Class of 2015
Bachelor of Arts, Communications
I am grateful for the opportunities I have as a US citizen, and I’d like to be sure others who consider this country their home are also able to contribute to our democracy. As a policy intern with the Foundation, I have learned so much about college access for undocumented students.
Undocumented Immigrant Students
An estimated 65,000 undocumented students graduate from American high schools each year. These children are guaranteed a primary and secondary education, but face social, legal, and financial barriers on the pathway to higher education. Research conducted by the Urban Institute showed that of undocumented students ages 18-24, only 10% of males and 16% of females are enrolled in college. There are three specific and significant obstacles undocumented students face on their paths to higher education.
Undocumented students and even college advisors may assume that they cannot legally attend college in the United States. This is false. There is no federal law prohibiting admission to public or private U.S. colleges. In fact, federal and state laws do not require students to prove citizenship when enrolling at higher education institutions. Unfortunately some states (like Georgia and South Carolina) ban public universities from accepting undocumented students. However, Missouri has no such ban.
Many states have debated whether to allow undocumented students to be charged in-state tuition rates. In a number of states, public institutions will accept undocumented students but treat them as international or nonresidential students, thus charging them at those rates. During the 2014 legislative session, the Missouri House and Senate inserted language into the budget bill that requires publicly-funded institutions to charge out-of-state or international tuition rates to undocumented students if those institutions expect to receive the state funds on which they depend.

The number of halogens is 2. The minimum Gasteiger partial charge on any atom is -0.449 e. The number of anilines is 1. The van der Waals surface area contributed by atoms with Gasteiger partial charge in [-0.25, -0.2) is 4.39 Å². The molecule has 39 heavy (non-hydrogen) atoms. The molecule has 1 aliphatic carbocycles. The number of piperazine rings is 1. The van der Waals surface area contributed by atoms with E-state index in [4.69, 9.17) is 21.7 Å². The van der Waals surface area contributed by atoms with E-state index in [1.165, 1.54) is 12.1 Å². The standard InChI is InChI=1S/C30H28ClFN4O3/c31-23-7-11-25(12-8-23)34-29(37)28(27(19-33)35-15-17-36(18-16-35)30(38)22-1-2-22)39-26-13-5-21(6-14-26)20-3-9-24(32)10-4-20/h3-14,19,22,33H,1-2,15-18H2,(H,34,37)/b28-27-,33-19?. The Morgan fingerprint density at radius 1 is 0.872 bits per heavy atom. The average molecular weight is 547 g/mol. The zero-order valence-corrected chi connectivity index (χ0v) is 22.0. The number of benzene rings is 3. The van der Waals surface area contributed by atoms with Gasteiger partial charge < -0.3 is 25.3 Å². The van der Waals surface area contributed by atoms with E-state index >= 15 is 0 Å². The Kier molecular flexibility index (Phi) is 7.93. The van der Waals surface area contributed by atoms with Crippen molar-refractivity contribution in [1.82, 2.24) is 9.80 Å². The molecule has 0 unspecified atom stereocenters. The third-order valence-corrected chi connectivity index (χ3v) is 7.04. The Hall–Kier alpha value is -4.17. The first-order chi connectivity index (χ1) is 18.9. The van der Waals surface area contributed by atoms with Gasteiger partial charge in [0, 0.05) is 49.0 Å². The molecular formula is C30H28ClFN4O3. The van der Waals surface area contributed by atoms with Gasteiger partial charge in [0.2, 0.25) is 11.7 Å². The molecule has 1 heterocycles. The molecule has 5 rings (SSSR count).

Undocumented students are not eligible to receive any federal student financial aid. This includes loans, Pell Grants, and federal work-study. In Missouri, these students are ineligible for state financial aid. Private institutions set their own financial aid policies and some offer aid to undocumented students.
As a nation, we have invested in primary and secondary education for undocumented students. Programs such as Deferred Action for Childhood Arrivals (DACA), creates new opportunities to support students who arrived in this country as children and have graduated from U.S. high schools. The Scholarship Foundation of St. Louis sees education as the transformative power that can strengthen the well-being of an individual and community. In April 2014, the Foundation expanded its eligibility requirements for interest-free loans and grants to include DACA students. (See article on page 4.) The Scholarship Foundation, board members, and partners recognize that now is the time to support and position these students to achieve their goals and contribute to our community and economy.
As part of her Education Policy Internship with The Scholarship Foundation, Karina wrote the preceding summary of her research topic.